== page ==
Industry Voices—How prior authorization can disrupt medically necessary care

Health insurance form payer plan enroll
Doing your research is a good consumer practice for most purchases, but it’s especially important when choosing health insurance. (Valeriya/Getty)

Doing your research is a good consumer practice for most purchases, but it’s especially important when choosing health insurance.

If you buy a lemon of a car or a faulty TV, there are consumer protections in place—such as warranties or safety standards. But when it comes to something as important as your health insurance, you might be surprised by the fine print. Unfortunately, too few patients understand that insurance practices can leave them stuck footing the bill for vital medical care.

As millions of Americans consider their options during Medicare’s open enrollment season, which runs through Dec. 7, it is critical for consumers to pay close attention to insurance restrictions that can delay, disrupt, and deny treatments recommended by their doctors.

One such restriction is called prior authorization (sometimes referred to as pre-authorization or pre-certification). Under prior authorization, insurance company representatives must review and approve a doctor-prescribed treatment or service before it will be covered.

While originally developed to manage the cost of expensive or experimental procedures, prior authorization too often leads to frustrating care delays and denials for necessary medical care.

Case in point: Aetna, one of the country’s largest and most profitable insurers, imposed a new prior authorization requirement this summer for all cataract surgeries, across all of its plans and regardless of patient health status. In just the first month that the policy went into effect, tens of thousands of patients had their sight-restoring surgeries canceled—some of whom are still waiting for approval despite the fact that cataracts disrupt everyday activities, make it harder to drive or work safely, and increase the risk of falls and accidents.

Unfortunately, the number of medical services requiring prior authorization is increasing even as the pandemic continues. Across specialties as vast as oncologyrheumatology and psychiatry (just to name a few), the abuse of this cost-saving practice is getting worse.

In fact, more than 4 in 5 medical groups reported an increase in prior authorization requirements since 2020, and 94% of physicians said that prior authorization delayed medically necessary care for patients. Sadly, a 2020 American Medical Association survey shows 30% of physicians reporting serious adverse events amongst patients who had their treatments disrupted by insurers’ prior authorization policies. Clearly, this is a growing trend that must be addressed.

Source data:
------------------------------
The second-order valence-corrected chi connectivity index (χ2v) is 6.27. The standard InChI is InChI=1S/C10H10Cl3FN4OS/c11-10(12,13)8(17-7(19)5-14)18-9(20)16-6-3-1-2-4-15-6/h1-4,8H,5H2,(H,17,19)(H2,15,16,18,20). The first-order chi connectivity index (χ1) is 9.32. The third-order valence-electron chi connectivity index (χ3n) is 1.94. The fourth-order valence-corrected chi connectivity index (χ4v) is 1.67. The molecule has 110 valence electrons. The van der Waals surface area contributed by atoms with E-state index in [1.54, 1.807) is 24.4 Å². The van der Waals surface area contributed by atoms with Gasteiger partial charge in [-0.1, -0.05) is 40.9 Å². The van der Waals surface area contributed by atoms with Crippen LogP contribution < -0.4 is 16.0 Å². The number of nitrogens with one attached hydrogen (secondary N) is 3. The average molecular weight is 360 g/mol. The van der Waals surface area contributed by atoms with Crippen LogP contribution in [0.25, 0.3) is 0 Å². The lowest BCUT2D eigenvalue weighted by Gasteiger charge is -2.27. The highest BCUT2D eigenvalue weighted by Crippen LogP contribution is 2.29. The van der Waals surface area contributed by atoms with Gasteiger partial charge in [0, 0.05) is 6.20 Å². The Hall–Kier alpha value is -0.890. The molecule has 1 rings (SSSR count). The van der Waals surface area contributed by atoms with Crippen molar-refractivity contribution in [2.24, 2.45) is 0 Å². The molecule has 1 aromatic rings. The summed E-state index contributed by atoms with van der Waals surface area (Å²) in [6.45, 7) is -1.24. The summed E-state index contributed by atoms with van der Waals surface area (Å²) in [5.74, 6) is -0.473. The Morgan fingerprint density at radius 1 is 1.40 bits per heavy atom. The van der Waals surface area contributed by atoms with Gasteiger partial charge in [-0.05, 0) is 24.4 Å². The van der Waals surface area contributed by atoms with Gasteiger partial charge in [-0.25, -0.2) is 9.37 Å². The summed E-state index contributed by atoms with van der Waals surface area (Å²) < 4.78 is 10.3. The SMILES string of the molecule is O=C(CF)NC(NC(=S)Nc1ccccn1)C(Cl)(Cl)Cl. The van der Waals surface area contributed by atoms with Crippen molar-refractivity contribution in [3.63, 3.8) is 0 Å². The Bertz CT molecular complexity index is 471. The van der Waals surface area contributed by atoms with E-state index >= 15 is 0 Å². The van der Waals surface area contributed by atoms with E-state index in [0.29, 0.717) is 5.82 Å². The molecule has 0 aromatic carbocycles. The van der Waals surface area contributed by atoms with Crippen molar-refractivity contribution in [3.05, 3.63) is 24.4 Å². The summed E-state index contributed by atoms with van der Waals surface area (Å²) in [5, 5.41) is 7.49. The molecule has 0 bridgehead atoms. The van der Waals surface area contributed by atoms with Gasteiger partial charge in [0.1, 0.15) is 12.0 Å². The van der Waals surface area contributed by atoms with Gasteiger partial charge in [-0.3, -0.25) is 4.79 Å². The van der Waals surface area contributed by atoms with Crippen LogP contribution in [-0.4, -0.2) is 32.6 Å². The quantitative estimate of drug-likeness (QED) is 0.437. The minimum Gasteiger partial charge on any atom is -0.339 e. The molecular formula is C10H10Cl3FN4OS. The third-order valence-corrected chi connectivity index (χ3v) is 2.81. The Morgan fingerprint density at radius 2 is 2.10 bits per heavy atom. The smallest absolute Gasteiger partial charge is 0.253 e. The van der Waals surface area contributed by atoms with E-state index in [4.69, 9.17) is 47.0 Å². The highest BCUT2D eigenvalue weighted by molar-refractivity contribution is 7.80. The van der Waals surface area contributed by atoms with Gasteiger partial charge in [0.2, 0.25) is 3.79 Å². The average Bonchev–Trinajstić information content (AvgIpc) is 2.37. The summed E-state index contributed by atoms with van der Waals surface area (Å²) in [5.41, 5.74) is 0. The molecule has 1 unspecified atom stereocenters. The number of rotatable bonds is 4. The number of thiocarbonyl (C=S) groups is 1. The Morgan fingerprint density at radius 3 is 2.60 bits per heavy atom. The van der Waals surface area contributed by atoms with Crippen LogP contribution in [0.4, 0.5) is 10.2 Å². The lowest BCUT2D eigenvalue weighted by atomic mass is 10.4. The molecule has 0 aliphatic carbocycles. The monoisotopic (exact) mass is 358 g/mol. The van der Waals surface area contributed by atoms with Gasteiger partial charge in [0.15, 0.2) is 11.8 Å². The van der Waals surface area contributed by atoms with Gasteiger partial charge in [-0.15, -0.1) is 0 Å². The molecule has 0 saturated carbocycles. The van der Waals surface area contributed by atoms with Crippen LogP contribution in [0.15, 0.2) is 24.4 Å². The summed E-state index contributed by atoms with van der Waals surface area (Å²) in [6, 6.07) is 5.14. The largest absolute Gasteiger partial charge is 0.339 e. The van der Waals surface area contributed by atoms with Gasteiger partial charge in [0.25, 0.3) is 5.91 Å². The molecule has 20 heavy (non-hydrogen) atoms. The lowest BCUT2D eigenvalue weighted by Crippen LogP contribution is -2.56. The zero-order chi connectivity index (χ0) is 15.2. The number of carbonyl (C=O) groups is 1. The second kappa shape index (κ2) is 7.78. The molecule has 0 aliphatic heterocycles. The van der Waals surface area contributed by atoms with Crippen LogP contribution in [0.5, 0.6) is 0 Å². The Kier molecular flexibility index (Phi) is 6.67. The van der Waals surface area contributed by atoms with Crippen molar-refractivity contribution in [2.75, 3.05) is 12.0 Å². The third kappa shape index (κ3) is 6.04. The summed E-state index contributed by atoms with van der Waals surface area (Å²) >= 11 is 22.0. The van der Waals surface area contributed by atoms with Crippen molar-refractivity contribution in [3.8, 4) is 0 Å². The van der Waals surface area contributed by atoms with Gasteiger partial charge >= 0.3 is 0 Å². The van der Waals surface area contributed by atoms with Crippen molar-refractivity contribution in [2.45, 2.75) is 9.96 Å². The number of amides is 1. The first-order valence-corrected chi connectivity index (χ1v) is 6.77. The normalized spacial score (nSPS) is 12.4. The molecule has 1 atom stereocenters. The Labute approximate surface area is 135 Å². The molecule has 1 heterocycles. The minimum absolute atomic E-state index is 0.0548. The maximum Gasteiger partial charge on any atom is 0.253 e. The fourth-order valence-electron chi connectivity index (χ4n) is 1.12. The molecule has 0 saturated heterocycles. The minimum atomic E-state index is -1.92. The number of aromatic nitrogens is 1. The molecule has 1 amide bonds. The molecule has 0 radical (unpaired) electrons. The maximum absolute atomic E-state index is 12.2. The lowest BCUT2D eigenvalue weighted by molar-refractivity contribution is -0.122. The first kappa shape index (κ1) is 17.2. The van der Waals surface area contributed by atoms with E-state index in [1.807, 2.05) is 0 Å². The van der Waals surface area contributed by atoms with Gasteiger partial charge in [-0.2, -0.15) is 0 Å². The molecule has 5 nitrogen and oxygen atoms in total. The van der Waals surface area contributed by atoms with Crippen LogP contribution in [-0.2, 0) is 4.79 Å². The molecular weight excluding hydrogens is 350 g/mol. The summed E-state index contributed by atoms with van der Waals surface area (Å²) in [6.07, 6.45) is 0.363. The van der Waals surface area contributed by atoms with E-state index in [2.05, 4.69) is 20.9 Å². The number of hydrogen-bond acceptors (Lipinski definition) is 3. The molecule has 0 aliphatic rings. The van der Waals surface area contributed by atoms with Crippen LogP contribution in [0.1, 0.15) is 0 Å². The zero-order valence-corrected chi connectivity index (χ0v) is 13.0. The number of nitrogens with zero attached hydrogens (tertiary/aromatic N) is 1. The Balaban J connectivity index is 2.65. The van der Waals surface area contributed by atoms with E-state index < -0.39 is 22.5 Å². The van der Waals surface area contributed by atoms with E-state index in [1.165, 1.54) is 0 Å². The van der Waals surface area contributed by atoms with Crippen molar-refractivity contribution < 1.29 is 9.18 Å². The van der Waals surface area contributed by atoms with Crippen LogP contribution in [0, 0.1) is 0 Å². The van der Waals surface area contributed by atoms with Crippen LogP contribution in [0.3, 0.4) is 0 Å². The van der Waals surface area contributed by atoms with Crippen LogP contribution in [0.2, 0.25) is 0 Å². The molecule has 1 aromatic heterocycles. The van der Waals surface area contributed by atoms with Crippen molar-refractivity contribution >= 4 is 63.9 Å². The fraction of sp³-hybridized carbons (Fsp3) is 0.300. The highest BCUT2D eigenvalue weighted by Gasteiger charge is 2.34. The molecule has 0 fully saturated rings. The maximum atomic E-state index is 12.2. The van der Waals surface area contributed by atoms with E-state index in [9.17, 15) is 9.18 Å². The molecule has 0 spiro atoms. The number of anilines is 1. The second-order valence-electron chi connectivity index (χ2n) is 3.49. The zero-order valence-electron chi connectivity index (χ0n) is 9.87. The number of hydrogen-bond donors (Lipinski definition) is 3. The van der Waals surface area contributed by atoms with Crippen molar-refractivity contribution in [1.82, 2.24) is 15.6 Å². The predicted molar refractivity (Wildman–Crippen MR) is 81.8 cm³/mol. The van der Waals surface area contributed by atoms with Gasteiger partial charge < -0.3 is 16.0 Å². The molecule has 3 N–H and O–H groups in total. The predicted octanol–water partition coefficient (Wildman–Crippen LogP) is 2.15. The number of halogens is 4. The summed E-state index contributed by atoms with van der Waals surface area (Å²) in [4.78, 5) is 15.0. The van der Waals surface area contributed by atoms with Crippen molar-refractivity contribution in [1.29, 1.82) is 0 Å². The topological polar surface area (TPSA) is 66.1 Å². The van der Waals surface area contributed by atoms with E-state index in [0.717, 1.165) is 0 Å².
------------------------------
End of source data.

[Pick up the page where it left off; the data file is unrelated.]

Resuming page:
Luckily, Congress is currently working on a fix to protect patients from prior authorization oversteps. The Improving Seniors’ Timely Access to Care Act of 2021 is bipartisan legislation that would streamline the prior authorization approval process, put safeguards around this sometimes abusive practice, and modernize Medicare Advantage. This legislation is gaining steam in Washington: with over 245 bipartisan cosponsors, the bill enjoys a commanding majority in the House and is quickly accumulating support in the Senate since it was introduced in late October.

In the meantime, consumers must carefully consider their options.

Some plans might look attractive on the surface, but a deeper dive may reveal troubling policies such as prior authorization. As such, consumers are encouraged to do their due diligence. Recognizing that shopping for a health plan can be complex and overwhelming, a good starting point is to:

  • Carefully read the brochures or materials each insurance company provides to see what limitations there may be for procedures you care about.
  • Google "[Insurance company name]” alongside “prior authorization” to see what policies they may have in place.
  • Visit the websites of professional medical societies to see what they are saying about each insurer. You might be surprised how well (or not so well) certain insurers adhere to clinical guidelines.
  • When in doubt, ask! Insurance companies should be transparent about what types of care they require prior authorization for—and how often it delays and disrupts physician-recommended treatments.
  • Understand how you can work with providers when it comes to procedures that may require prior authorization.

By doing your due diligence this open enrollment period, you just might avoid getting locked into a plan that won’t meet your unique needs.

Terry Wilcox is the executive director of Patients Rising.